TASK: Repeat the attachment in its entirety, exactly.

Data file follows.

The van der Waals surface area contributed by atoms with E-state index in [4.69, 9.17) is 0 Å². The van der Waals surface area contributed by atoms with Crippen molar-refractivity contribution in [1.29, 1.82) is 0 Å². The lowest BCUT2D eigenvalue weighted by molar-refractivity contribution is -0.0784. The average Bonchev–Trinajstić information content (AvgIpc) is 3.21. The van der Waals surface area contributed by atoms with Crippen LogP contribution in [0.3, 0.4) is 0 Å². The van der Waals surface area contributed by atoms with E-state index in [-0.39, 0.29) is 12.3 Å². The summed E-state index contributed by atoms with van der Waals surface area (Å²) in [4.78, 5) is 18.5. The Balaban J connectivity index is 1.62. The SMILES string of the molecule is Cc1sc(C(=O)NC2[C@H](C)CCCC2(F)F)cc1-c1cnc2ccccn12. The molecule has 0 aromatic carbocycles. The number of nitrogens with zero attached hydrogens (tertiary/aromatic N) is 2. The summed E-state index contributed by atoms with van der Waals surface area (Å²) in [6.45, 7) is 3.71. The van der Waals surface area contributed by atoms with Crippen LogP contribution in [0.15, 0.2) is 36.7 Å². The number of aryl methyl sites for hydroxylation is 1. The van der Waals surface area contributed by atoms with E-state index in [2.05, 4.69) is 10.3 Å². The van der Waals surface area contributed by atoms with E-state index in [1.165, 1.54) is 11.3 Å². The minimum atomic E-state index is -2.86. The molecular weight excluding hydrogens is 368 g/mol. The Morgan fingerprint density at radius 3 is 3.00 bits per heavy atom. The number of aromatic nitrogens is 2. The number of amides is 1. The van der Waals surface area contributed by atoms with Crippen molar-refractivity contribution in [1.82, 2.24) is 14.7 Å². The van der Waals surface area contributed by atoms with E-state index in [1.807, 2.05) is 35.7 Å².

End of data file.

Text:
The van der Waals surface area contributed by atoms with E-state index in [4.69, 9.17) is 0 Å². The van der Waals surface area contributed by atoms with Crippen molar-refractivity contribution in [1.29, 1.82) is 0 Å². The lowest BCUT2D eigenvalue weighted by molar-refractivity contribution is -0.0784. The average Bonchev–Trinajstić information content (AvgIpc) is 3.21. The van der Waals surface area contributed by atoms with Crippen LogP contribution in [0.3, 0.4) is 0 Å². The van der Waals surface area contributed by atoms with E-state index in [-0.39, 0.29) is 12.3 Å². The summed E-state index contributed by atoms with van der Waals surface area (Å²) in [4.78, 5) is 18.5. The Balaban J connectivity index is 1.62. The SMILES string of the molecule is Cc1sc(C(=O)NC2[C@H](C)CCCC2(F)F)cc1-c1cnc2ccccn12. The molecule has 0 aromatic carbocycles. The number of nitrogens with zero attached hydrogens (tertiary/aromatic N) is 2. The summed E-state index contributed by atoms with van der Waals surface area (Å²) in [6.45, 7) is 3.71. The van der Waals surface area contributed by atoms with Crippen LogP contribution in [0.15, 0.2) is 36.7 Å². The number of aryl methyl sites for hydroxylation is 1. The van der Waals surface area contributed by atoms with E-state index in [2.05, 4.69) is 10.3 Å². The van der Waals surface area contributed by atoms with E-state index in [1.165, 1.54) is 11.3 Å². The minimum atomic E-state index is -2.86. The molecular weight excluding hydrogens is 368 g/mol. The Morgan fingerprint density at radius 3 is 3.00 bits per heavy atom. The number of aromatic nitrogens is 2. The number of amides is 1. The van der Waals surface area contributed by atoms with Crippen molar-refractivity contribution in [1.82, 2.24) is 14.7 Å². The van der Waals surface area contributed by atoms with E-state index in [1.807, 2.05) is 35.7 Å².